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Former Trump administration Education Secretary Betsy DeVos is involved in a lawsuit over student loans and President Biden’s Department of Justice is helping her fight a subpoena. This comes as the president faces increasing pressure from his own party to take on student loan forgiveness. CBS News reporter Kate Smith joined “CBSN AM” with the latest.
ANNE-MARIE GREEN: Former Trump administration education Secretary Betsy DeVos is involved in a lawsuit over student loans. And President Biden's team is helping her fight a subpoena. About 160,000 former students at for-profit colleges claim that they were scammed and they accused DeVos of not acting quickly enough to address their loan forgiveness concerns. DeVos resigned the day after the deadly Capitol riot and is no longer a defendant in the case. But the attorneys for the students say they still want to hear from her.
So Kate Smith has been following this fight for student loan forgiveness and she's joining us now. So this is like a weird situation. It would be weird for an ex-education secretary to be subpoenaed and testify anyway. But then you add on this other layer of the current administration backing her in her fight to not appear in court. So Kate, but let's go back to the beginning. Let us talk about this ongoing lawsuit, what is being alleged in this lawsuit, and why the Biden administration agrees that Betsy DeVos should not have to testify.
KATE SMITH: So Anne-Marie, this is a lawsuit-- it's a class action lawsuit, like you said, brought by about 160,000 different students who all took out student loans, for-profit student loans, to attend college. And they say they were scammed. So they are filing a class action lawsuit regarding that saying, you know, these loans-- excuse me-- are essentially fraud because the education that they received wasn't at the caliber of what they were told it would be. Many of these colleges weren't actually accredited.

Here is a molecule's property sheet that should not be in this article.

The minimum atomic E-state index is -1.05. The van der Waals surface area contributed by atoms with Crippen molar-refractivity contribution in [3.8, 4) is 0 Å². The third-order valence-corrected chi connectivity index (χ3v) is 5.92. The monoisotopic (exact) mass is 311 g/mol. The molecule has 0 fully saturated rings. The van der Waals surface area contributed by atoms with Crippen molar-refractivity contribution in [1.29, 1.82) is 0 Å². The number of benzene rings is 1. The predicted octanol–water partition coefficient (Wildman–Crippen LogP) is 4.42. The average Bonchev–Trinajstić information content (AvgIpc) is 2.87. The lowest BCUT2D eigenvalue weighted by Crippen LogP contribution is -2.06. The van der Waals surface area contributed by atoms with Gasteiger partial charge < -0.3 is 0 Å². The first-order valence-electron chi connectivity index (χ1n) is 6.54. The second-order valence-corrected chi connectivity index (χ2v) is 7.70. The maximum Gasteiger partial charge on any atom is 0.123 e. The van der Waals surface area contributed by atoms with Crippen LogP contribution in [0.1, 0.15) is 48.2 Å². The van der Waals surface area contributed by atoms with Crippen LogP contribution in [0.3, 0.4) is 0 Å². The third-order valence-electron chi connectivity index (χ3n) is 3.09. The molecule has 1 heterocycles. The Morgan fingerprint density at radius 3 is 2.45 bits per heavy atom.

And therefore, these loans would not really be-- they would be null in the sense that any kind of debt that you take out for a product that turns out to be not-- excuse me-- turns out to be fraudulent, those loans-- all of a sudden the validity of those loans-- and this isn't just student loans. This is debt anywhere. All of a sudden, the validity of those loans actually comes into question.
So that's what this class action lawsuit is all about, is whether or not the education that they received would be so against what these students believed they were getting when they took out massive amounts of loan, Anne-Marie. It's really, really staggering numbers. And whether the education wasn't what they were sold.
- So essentially, they're saying, we didn't get what we paid for. It's fraudulent. And now we are buckling under these heavy duty loans. And there is an option for loan forgiveness. And I think as I understand it, what they are alleging is that many people apply for loan forgiveness. And then the Trump administration sort of slow rolled the process and took a really long time to hear back. In some cases, they were rejected outright and they couldn't understand why.
This would all have been happening under Betsy DeVos' watch. So what are they hoping to hear from her? And what would be the impact on their lawsuit if she does not testify?
- So that's where it gets thorny. They're alleging not completely that the education is the problem, but also the way the Trump administration handled their concerns. Now, I should mention that for profit colleges-- now, students who attend those colleges, students who take out loans for those colleges-- their ability to refinance those loans, have options with those loans, they're much fewer than students who take out debt to attend nonprofit universities, and therefore, student loans that are issued through the Department of Education.